On May 4, President Barack Obama spent the whole day in Flint, Michigan. He also drank a glass of filtered water.
In April 2014, the drinking water in the city of Flint was contaminated after the brilliant decision was made to change the source of Flint’s water from Detroit Water and Sewage Department water to the Flint River. General Motors stopped using water from the Flint River, after new auto parts exposed to the river water showed signs of rust.
The result was that over 10,000 children were exposed to unacceptable high levels of lead in their water. An outbreak of Legionnaires’ disease was only one of the results of the water contamination. Today the President was greeted by one of the people responsible for the Flint Water Crisis, Michigan Governor Rick Snyder, as he stepped off AF-1.
“I will not rest, and I’m going to make sure that the leaders, at every level of government, don’t rest until every drop of water that flows to your homes is safe to drink and safe to cook with, and safe to bathe in — because that’s part of the basic responsibilities of a government in the United States of America,” President Obama said yesterday.
Many have felt like the situation in Flint has not received the level of attention that it should have from state, local and federal actors. The lack of urgency around the crisis seen in the slow reaction of Michigan’s Governor to the situation has prompted many to point out that if this crisis were taking place in a predominantly white or more affluent American city there would be more attention paid and much quicker.
In January, President Obama visited the Detroit Auto Show, but did not stop in Flint. His all day comprehensive visit on May 4 appeared to be an answer to the lack of attention Flint has received amid conversations that “the federal government can’t get involved” in local matters because it “sets the wrong precedent.”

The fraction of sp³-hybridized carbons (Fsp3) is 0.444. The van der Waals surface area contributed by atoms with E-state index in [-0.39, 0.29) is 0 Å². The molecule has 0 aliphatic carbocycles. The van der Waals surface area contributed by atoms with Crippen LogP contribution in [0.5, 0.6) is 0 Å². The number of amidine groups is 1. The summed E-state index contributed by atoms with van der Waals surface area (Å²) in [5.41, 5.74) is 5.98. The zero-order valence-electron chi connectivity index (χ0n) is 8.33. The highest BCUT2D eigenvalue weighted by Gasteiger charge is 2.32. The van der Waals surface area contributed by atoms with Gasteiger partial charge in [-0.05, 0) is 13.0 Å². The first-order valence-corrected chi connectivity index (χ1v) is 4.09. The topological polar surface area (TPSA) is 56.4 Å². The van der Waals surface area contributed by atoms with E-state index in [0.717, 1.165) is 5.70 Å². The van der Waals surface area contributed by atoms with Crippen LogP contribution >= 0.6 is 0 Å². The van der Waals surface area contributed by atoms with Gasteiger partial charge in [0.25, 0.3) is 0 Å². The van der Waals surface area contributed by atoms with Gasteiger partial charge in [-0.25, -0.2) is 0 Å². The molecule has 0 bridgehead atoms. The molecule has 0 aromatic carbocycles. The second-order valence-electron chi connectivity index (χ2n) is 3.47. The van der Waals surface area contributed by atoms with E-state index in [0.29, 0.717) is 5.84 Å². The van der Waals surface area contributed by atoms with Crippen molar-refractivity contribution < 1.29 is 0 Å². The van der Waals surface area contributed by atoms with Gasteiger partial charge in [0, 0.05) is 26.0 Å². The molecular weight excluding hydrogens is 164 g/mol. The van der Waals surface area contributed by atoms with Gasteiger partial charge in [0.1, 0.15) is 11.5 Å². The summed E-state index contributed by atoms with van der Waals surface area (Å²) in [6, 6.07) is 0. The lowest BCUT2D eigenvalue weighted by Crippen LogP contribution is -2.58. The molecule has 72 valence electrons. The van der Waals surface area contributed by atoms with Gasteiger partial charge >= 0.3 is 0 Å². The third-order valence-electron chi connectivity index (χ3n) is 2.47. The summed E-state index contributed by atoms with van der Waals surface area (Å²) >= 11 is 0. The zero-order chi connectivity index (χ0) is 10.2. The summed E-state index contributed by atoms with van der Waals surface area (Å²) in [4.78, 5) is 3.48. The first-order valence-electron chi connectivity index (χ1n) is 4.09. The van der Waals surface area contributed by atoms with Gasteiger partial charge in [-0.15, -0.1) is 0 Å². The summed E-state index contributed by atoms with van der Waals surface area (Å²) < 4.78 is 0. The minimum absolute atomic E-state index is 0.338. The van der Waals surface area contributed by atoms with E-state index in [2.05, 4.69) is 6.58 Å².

But it didn’t go unnoticed that the Obama Administration is in the midst of another foreign aid deal that would send billions in American tax money overseas, as Flint’s troubles continue. President Obama is currently in negotiations with Israel regarding an aid package that would be $10 billion more than the current 10-year pay out of aid for missile defense projects. But President Obama spoke generally of resources during his visit to Flint.
“As President, I’ve sent Flint the best resources our federal government has to support our state and local partners. The agencies that serve you — the agencies that specialize in health and housing, and those that support small businesses and our kids’ education; those that are responsible for the food that our children eat and, of course, the water we drink. Everybody is on duty. The National Guard is on duty. This is a hands-on-deck situation — all hands on deck.
President Obama also went over the history of Flint’s situation with a wide-angle lens.
“I’m not here to go through the full history of what happened. Like a lot of manufacturing towns, Flint’s economy has been taking hits for decades now — plants closing, jobs moving away. Manufacturing has shrunk. And that’s made it harder for the city to maintain city services,” President Obama said.
Obama continued: “Let’s face it, government officials at every level weren’t attentive to potential problems the way they should have been. So they start getting short-staffed, they start getting a shrinking tax base, more demand for services. Things start getting strained, and there’s not enough help from the outside. And then when Flint’s finances collapsed, an emergency manager was put in place whose mandate was primarily to cut at all costs. And then some very poor decisions were made. All these things contributed to this crisis.”
Lauren Victoria Burke is a political analyst who speaks on politics and African American leadership. She can be contacted on twitter at @LVBurke.